Glenwood to discuss vaping regulation | PostIndependent.com

Glenwood to discuss vaping regulation

An unidentified 15-year-old high school student uses a vaping device near the school's campus in Cambridge, Mass., on April 11, 2018. A school-based survey shows nearly 1 in 11 U.S. students have used marijuana in electronic cigarettes, heightening concern about the new popularity of vaping among teens. E-cigarettes typically contain nicotine, but results published Monday, Sept. 17, mean a little more than 2 million middle and high school students have used the devices to get high.
Steven Senne / AP file

City Council may take a closer look at laws concerning the sale of tobacco products within Glenwood Springs’ city limits in the near future.

Recently, councilors heard from public health officials about potential point-of-sale tobacco pricing policies as well as tobacco retailer licensing requirements.

Pricing policies include a minimum price for all tobacco products and the prohibition of tobacco coupons, discounts and promotions. Additionally, a tobacco retailer license would act in many ways like the license needed to sell alcohol.

“We decided that we needed to get informed about what our role is and where we stand on things,” Mayor Jonathan Godes said.

“I don’t think anybody in Glenwood wants to be known as the place where kids go to pick up their vape products. That’s not something we want to be known for.”Mayor Jonathan Godes

The city at this time has not approved or even formally considered any new pricing policies or tobacco retailer licensing requirements.

“We have seen the proliferation of other communities addressing this,” Godes said of neighboring municipalities like Aspen, Basalt, Carbondale and Snowmass.

“We have heard from other communities that Glenwood Springs is the town where kids are going now to buy these [tobacco] products,” Godes added.

Eighteen-year-olds may still purchase tobacco, including vaping products, in Glenwood Springs.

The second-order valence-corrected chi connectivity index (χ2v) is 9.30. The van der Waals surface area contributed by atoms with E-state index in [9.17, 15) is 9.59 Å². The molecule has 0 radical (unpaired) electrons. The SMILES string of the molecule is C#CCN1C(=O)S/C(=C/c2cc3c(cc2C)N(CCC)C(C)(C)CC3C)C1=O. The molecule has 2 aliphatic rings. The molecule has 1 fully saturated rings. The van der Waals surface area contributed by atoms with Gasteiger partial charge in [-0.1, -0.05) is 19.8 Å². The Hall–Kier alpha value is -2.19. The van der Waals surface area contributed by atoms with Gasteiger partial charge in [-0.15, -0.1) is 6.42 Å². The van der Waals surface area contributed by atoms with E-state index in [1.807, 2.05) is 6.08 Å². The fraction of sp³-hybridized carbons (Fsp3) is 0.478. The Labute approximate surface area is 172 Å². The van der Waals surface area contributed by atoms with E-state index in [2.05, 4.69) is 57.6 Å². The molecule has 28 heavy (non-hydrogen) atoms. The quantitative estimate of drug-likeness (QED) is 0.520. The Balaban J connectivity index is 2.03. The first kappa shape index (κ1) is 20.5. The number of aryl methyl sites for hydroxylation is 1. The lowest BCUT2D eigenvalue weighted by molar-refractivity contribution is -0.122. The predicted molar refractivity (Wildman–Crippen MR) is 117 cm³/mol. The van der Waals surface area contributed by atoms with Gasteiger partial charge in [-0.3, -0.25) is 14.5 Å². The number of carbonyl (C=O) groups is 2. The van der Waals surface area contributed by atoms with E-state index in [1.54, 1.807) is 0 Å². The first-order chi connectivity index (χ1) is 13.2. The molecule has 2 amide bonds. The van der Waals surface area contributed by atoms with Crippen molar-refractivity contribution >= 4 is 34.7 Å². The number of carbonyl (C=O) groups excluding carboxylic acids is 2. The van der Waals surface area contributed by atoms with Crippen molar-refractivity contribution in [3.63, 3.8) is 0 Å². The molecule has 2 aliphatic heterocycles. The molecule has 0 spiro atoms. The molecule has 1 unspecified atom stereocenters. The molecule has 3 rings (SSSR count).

According to the nonprofit organization ChangeLab Solutions, “strong tobacco pricing policies” improve public health by reducing income-based disparities in smoking rates, encouraging and facilitating tobacco users to quit, and discouraging youth initiation altogether.

“I don’t think anybody in Glenwood wants to be known as the place where kids go to pick up their vape products,” Godes said. “That’s not something we want to be known for.”

ChangeLab Solutions also maintains that tobacco retailer licensing laws can “help counter the tobacco industry’s predatory practices that disproportionally target youth; facilitate comprehensive enforcement of federal, state and local tobacco laws; and ensure that inspections and compliance checks occur in all the stores in the community.”

City Council has instructed staff to prepare a formal presentation with suggestions concerning tobacco sales and use in Glenwood Springs for consideration at a future council meeting.

According to Godes, following Aspen City Council’s vote to ban flavored nicotine products, the Glenwood Springs mayor said he was contacted by a gentleman lobbying about, ‘How great vaping was for people who were addicted to cigarettes.’

“As a father first and as a mayor second…this is a huge concern for me,” Godes said, calling vaping a crisis in the community. “Glenwood Springs really needs to take a hard look at this and make some suggestions on how we can help really protect our youth. …That is what we are doing.”

mabennett@postindependent.com


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